Ethics

For the week ending 16 April 2011 / 11 Nisan 5771

Eatting Out on Pesach

by Rabbi Mendel Weinbach zt'l
The Color of HeavenArtscroll

Question: I have some very close friends who I would like to invite for a holiday meal. I have the feeling, however, that they are very reluctant to eat in our home on Pesach despite the fact that we keep an extremely kosher home and they would have no qualms about eating by us any other time of the year. How should I relate to this situation?

Answer: There are different customs in different communities and one must respect them. Customs vary most when it comes to Pesach. Ashkenazic Jews avoid eating rice, beans and anything else which comes under the classification of kitniyot, while Sephardic Jews use them. Some families eat only hand-baked matzot while others use machine-baked ones as well. In some communities matzot or matza meal soaked in a liquid (shruya in Hebrew and gebroktz in Yiddish) are avoided, while in others matza-ball kneidlich form a popular Pesach dish.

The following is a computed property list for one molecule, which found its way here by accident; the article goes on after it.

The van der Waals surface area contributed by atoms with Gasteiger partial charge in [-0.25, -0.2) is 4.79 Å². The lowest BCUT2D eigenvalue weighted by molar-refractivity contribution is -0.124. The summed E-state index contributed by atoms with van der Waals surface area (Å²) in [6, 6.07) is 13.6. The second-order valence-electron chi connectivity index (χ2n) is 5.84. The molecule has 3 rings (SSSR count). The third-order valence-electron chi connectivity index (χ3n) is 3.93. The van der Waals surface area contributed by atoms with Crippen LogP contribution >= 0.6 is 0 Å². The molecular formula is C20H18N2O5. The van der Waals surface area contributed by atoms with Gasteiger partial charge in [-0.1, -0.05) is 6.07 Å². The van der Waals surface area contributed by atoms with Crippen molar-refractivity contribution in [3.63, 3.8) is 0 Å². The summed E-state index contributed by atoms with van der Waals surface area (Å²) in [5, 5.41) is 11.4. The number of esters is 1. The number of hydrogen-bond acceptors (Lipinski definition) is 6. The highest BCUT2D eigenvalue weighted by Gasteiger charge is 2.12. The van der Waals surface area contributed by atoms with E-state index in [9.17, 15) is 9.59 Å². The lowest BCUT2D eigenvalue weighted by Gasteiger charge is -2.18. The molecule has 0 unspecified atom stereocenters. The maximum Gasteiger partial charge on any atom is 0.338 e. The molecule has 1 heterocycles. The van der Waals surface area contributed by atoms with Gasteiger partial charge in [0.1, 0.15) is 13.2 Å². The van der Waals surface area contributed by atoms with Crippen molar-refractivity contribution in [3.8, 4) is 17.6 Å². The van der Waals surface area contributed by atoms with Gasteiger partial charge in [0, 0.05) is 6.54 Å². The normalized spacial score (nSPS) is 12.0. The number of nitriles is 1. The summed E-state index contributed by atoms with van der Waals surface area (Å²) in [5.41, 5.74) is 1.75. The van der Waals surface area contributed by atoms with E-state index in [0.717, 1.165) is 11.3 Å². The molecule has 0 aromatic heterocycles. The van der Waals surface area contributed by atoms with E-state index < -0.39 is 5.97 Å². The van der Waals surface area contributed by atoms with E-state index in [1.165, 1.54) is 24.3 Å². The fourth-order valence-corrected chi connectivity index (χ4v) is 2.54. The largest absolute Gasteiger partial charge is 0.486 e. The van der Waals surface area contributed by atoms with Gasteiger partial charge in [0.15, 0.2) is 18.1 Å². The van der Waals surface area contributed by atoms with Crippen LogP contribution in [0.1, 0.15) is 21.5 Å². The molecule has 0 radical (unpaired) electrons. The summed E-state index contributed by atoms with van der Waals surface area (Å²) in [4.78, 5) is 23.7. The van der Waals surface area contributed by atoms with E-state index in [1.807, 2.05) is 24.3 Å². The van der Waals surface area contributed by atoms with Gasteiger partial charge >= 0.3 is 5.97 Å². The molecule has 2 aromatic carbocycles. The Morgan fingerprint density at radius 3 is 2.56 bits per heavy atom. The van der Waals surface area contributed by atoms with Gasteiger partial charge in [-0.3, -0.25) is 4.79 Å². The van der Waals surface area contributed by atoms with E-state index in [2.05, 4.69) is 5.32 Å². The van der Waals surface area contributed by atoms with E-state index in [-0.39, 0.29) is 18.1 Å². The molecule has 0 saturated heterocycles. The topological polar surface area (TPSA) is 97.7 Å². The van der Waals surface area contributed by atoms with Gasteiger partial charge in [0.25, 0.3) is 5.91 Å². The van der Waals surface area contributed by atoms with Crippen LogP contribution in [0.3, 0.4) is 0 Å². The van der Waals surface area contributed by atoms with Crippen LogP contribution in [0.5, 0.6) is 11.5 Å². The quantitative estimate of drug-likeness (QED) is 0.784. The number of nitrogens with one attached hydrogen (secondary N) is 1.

Because of these varying customs and the different standards families may have in their adherence to the strict laws of Pesach, there are communities that have adopted the practice of not eating outside of the home on Pesach. You should therefore not view the reluctance of your friend to accept your invitation as a put-down of your kashrut observance, but rather as his loyal adherence to his community’s customs. At the same time you must not look askance at those Jews who do eat in the homes of others or spend their Pesach in a hotel with reliable kashrut supervision.

Have a Happy and Kosher Pesach!

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